And please hear me, I’m not criticizing any of these choices. But I do want to ask why we make these and other sacrifices. I believe it’s because these things are important to us. You sacrifice according to your priorities. And in today’s passage Jesus is saying that the Kingdom of God he proclaims and the kingdom life he exemplifies should be a priority, actually be THE PRIORITY. So maybe we should contemporize Jesus’ parable a bit and ask, “What parent wouldn’t count the cost before signing up for the traveling soccer team and what new employee wouldn’t consider whether she is willing to work every weekend her first year?” Do you see what I mean? We are already making sacrifices, and in this passage, Jesus is saying that Christian discipleship calls for the same.

So friends, so as we begin a new season of the year. I want to ask you to make sacrifices for your faith journey with this congregation. Imagine that church is as important as ice hockey or soccer?

Imagine that that participating in the life of the congregation matters just like our career do?

Imagine if we share our time working in this community as we do attending professional sporting events

Look, I get it. My family is involved in extracurricular activities like Boy Scouts, School Choir and lesson plans take time. And so we have at times made that a priority to the exclusion of church activities. But over the long haul I also want my family to have a life marked by relationship with God, by confidence in God’s love for us and all the world, and by the knowledge that whatever may happen or wherever they may go, God is with them.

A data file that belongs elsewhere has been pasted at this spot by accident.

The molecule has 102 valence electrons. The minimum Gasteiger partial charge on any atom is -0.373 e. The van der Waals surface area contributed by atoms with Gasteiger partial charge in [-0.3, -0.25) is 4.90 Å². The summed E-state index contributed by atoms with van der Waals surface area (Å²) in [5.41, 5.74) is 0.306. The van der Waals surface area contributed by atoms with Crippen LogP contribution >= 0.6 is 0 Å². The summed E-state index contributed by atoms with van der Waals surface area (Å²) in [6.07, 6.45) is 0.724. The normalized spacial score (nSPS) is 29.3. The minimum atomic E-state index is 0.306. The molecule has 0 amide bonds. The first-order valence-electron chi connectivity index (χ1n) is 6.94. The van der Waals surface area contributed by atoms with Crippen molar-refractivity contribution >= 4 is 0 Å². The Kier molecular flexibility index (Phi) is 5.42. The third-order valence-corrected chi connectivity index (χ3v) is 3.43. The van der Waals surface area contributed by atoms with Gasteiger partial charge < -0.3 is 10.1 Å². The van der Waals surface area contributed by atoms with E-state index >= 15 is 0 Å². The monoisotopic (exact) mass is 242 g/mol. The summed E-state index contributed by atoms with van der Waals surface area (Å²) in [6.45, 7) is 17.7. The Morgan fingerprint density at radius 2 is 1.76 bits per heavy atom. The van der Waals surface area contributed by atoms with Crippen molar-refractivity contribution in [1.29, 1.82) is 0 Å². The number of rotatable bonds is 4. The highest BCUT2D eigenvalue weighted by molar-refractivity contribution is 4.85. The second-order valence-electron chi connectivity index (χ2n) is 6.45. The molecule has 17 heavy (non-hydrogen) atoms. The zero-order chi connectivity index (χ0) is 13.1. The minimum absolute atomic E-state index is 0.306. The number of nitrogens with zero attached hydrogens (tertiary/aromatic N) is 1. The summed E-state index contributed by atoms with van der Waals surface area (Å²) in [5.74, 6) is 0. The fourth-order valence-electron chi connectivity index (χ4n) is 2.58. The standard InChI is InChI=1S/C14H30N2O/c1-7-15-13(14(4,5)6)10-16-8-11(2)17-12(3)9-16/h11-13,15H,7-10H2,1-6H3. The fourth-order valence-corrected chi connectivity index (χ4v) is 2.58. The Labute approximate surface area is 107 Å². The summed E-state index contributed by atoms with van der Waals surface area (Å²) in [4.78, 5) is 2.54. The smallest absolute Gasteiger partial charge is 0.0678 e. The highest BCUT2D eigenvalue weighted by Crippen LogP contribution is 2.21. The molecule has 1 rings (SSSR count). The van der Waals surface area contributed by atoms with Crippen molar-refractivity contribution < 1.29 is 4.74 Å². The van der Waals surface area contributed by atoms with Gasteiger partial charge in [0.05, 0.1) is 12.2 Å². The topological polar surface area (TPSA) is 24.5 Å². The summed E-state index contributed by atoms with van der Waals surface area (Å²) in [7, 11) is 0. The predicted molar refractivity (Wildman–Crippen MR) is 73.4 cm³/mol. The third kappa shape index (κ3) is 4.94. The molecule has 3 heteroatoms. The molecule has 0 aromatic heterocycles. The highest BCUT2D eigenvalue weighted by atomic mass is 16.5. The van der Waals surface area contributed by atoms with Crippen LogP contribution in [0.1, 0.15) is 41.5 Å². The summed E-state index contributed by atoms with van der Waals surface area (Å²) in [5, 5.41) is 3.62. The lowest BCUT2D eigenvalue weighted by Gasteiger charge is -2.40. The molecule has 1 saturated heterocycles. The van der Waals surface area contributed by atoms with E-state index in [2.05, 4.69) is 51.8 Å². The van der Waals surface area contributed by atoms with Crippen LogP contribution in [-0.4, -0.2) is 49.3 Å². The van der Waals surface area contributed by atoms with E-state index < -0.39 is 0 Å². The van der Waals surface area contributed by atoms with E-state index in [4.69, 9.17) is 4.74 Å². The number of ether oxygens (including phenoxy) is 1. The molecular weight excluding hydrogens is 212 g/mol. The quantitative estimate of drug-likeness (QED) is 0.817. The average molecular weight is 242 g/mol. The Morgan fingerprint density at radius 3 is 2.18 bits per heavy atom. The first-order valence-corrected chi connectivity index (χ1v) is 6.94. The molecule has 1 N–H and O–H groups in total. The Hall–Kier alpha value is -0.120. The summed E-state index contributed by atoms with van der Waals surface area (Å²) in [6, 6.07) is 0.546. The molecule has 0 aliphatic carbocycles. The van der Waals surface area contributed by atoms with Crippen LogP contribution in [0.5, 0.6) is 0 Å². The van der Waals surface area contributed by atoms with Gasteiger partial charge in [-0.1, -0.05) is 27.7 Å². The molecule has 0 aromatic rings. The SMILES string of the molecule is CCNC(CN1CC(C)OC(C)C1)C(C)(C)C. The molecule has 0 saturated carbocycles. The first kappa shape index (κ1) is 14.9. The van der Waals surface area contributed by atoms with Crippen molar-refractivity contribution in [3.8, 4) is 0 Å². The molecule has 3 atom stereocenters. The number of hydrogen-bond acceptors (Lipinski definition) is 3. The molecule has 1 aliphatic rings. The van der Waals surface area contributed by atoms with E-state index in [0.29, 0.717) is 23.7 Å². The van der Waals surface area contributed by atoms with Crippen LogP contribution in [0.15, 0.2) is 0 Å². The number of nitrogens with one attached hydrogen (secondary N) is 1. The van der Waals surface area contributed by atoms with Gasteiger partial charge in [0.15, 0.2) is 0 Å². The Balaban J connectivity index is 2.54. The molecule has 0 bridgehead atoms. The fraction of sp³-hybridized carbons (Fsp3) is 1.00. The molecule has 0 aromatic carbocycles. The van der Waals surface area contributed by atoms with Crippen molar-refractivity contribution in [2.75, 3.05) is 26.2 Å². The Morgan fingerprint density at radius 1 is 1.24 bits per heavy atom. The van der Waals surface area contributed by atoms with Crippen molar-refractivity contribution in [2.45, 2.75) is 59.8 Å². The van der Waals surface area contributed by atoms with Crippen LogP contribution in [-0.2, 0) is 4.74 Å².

And that takes sacrifice.

This Sunday is for us the first Sunday of a new program year. Lots of things get going this week — from school activities to community events — that will demand we make sacrifices.

I’m asking you to allow Jesus’ words in this passage to get equal time, to ask each of us to look at the long arc of our lives and ask what is important, what we hope for our families. Not simply because they should, but because the abundant life and way of discipleship that Jesus both promises and announces also takes sacrifice — not to earn God’s grace but to live into the discipleship life that grace makes possible.

This isn’t about our eternal destiny, Friends, God has already taken care of that. This is about the caliber and character of our Christian lives. And, like anything else worth doing, discipleship takes time, energy, work, and practice — in a word, it takes sacrifice.

Commentary provided by Lynn Japinga, David McKim, David Schnasa Jacobsen, Karoline Smith, David Lose and Laura Mariko Cheifetz.